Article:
9. Non accessibility of content – Today most games are sold through mobile app markets. iTunes gives the easiest access to download games irrespective of the iTunes version or the device OS. Similarly Android too offers ease of use of the Android Marketplace. For the others, it’s not been very easy at all times.

Mariam

PhoneGap Framework for Mobiles

I recently spent some time studying the PhoneGap framework with the purpose of creating content for Android devices. PhoneGap is an Open Source Mobile Framework that allows developers to author native applications with web technologies such as HTML, JavaScript and CSS. PhoneGap currently supports 6 platforms including Android, iOS, Blackberry, Palm WebOS and Symbian WRT (including QT).

Working with the framework made me realize how easy it is for any web developer to target multiple mobile platforms without having to write the native code, and yet achieve cross platform compatibility with the same content.

In other words, the content layouting is flexible and can run across different screen sizes and platforms without having to change the any part of the core code.

The framework usage is very simple and well explained on the website. Once you are setup with the framework within your preferred development environment, the only effort goes in writing your HTML files and compiling the builds with the HTML assets to test on the actual device. PhoneGap also has its own API functions which makes use of features such as Network, Accelerometer, use of Camera, Events, Data Storage etc.

Performance wise, it is good, but animating too many objects around the screen drops the framerate. I tried running a game and got a FPS of around 7-8 on older Android devices and around 12 on the newer ones such as the Nexus One.

Perhaps the biggest challenge was integrating jquery for database interaction, where network calls constantly failed. It was later understood that PhoneGap takes a little time to load, so if the device is not ready and the API calls to the network are made, then the network calls fail.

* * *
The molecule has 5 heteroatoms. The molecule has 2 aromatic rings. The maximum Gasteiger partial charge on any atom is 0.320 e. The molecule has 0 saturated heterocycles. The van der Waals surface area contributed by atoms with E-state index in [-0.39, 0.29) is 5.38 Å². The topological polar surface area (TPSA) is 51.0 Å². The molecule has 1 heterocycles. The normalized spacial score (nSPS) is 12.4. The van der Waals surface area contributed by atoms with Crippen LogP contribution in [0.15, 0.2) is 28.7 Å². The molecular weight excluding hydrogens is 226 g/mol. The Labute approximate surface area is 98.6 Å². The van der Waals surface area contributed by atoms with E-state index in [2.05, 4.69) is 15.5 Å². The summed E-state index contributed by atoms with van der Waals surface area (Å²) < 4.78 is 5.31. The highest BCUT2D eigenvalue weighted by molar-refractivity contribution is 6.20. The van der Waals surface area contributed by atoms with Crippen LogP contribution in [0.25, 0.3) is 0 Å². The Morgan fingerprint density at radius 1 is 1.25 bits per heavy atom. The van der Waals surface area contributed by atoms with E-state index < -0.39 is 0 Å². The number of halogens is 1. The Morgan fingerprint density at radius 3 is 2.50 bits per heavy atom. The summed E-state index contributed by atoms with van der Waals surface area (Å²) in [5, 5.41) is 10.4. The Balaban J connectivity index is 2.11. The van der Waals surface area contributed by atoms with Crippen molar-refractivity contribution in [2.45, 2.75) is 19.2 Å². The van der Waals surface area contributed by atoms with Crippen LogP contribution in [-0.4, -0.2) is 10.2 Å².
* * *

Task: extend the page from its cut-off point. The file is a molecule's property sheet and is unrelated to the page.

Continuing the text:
From the code above it is noticed that in order to use PhoneGap we have to load the phonegap.js script into the HTML file. This is one of the 2 code bases required for calling any PhoneGap functions (the other code base is native and is compiled when building the device build).

When the HTML loads, the first function called is the onLoad() function which checks whether PhoneGap is fully loaded. This check is done using the onDeviceReady event.

When the device is ready, an onDeviceReady event is fired. The next step is to check for network. This too is done using the PhoneGap functions – NetworkStatus. If the network exists, then the network related calls using jquery are used, otherwise an alert is sent to the user informing of no network.

I’ll soon be uploading a PhoneGap Android app, and will share the link for downloading when ready.

Mariam

 

FITC Mobile 2010

I’ve been reading about the FITC Mobile Conference recently, and am glad to know that it is back in it’s second year in Toronto, Canada. The event is scheduled to be held between 16th-18th September this year.

FITC is slated as one of the only events covering all aspects of mobile content development, such as iPhone/iPad, Android, Flash 10.1, Windows Mobile, HTML5, Unity, Marketing, Usability, and other relevant topics in the mobile world.

The event will have a good mix of technical and non-technical topics as well related to marketing, funding, and other business aspects of mobile development. Besides presentations, the event will have pre-conference workshops, demonstrations, and panel discussions for those attending.

You can go and check the event link to know more about the speakers and the companies presenting. It’s quite an impressive list.

Currently FITC has an Early Bird offer on the conference and pre-conference workshop ticket prices.

They have also offered a further discount of $50 on any event ticket. Please message me if you want to attend this event and avail the discount, and I will send across the code.

Mariam